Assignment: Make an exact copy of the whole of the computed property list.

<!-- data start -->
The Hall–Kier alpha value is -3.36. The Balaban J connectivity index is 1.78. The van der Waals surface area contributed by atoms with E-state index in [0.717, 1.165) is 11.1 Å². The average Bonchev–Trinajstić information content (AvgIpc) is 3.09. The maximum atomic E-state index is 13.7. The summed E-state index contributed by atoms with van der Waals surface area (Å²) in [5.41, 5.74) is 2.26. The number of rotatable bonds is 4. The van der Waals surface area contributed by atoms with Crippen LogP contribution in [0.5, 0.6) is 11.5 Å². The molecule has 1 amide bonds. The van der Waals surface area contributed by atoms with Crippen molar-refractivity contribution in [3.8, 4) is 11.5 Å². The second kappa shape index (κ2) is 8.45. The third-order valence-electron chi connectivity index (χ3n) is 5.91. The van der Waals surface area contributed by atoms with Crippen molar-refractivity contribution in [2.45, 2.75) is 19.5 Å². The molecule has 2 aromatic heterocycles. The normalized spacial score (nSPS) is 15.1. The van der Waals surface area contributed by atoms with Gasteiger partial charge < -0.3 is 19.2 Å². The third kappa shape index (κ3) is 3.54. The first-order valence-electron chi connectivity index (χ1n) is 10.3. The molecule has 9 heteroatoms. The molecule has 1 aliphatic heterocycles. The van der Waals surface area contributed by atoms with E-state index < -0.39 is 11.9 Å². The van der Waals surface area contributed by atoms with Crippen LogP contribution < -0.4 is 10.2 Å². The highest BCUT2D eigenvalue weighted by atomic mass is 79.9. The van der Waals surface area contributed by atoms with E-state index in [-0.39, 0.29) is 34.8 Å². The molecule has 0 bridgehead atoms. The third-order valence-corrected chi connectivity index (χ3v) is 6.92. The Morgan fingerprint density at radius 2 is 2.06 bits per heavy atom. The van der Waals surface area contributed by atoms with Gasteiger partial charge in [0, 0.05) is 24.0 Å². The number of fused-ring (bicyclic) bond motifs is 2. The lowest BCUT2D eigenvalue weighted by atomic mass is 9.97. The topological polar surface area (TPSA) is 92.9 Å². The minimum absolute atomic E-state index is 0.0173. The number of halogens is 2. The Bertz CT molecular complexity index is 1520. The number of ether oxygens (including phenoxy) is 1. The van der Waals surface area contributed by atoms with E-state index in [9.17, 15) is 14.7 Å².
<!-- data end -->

The Hall–Kier alpha value is -3.36. The Balaban J connectivity index is 1.78. The van der Waals surface area contributed by atoms with E-state index in [0.717, 1.165) is 11.1 Å². The average Bonchev–Trinajstić information content (AvgIpc) is 3.09. The maximum atomic E-state index is 13.7. The summed E-state index contributed by atoms with van der Waals surface area (Å²) in [5.41, 5.74) is 2.26. The number of rotatable bonds is 4. The van der Waals surface area contributed by atoms with Crippen LogP contribution in [0.5, 0.6) is 11.5 Å². The molecule has 1 amide bonds. The van der Waals surface area contributed by atoms with Crippen molar-refractivity contribution in [3.8, 4) is 11.5 Å². The second kappa shape index (κ2) is 8.45. The third-order valence-electron chi connectivity index (χ3n) is 5.91. The van der Waals surface area contributed by atoms with Crippen molar-refractivity contribution in [2.45, 2.75) is 19.5 Å². The molecule has 2 aromatic heterocycles. The normalized spacial score (nSPS) is 15.1. The van der Waals surface area contributed by atoms with Gasteiger partial charge < -0.3 is 19.2 Å². The third kappa shape index (κ3) is 3.54. The first-order valence-electron chi connectivity index (χ1n) is 10.3. The molecule has 9 heteroatoms. The molecule has 1 aliphatic heterocycles. The van der Waals surface area contributed by atoms with E-state index < -0.39 is 11.9 Å². The van der Waals surface area contributed by atoms with Crippen LogP contribution < -0.4 is 10.2 Å². The highest BCUT2D eigenvalue weighted by atomic mass is 79.9. The van der Waals surface area contributed by atoms with E-state index in [-0.39, 0.29) is 34.8 Å². The molecule has 0 bridgehead atoms. The third-order valence-corrected chi connectivity index (χ3v) is 6.92. The Morgan fingerprint density at radius 2 is 2.06 bits per heavy atom. The van der Waals surface area contributed by atoms with Gasteiger partial charge in [0, 0.05) is 24.0 Å². The number of fused-ring (bicyclic) bond motifs is 2. The lowest BCUT2D eigenvalue weighted by atomic mass is 9.97. The topological polar surface area (TPSA) is 92.9 Å². The minimum absolute atomic E-state index is 0.0173. The number of halogens is 2. The Bertz CT molecular complexity index is 1520. The number of ether oxygens (including phenoxy) is 1. The van der Waals surface area contributed by atoms with E-state index in [9.17, 15) is 14.7 Å².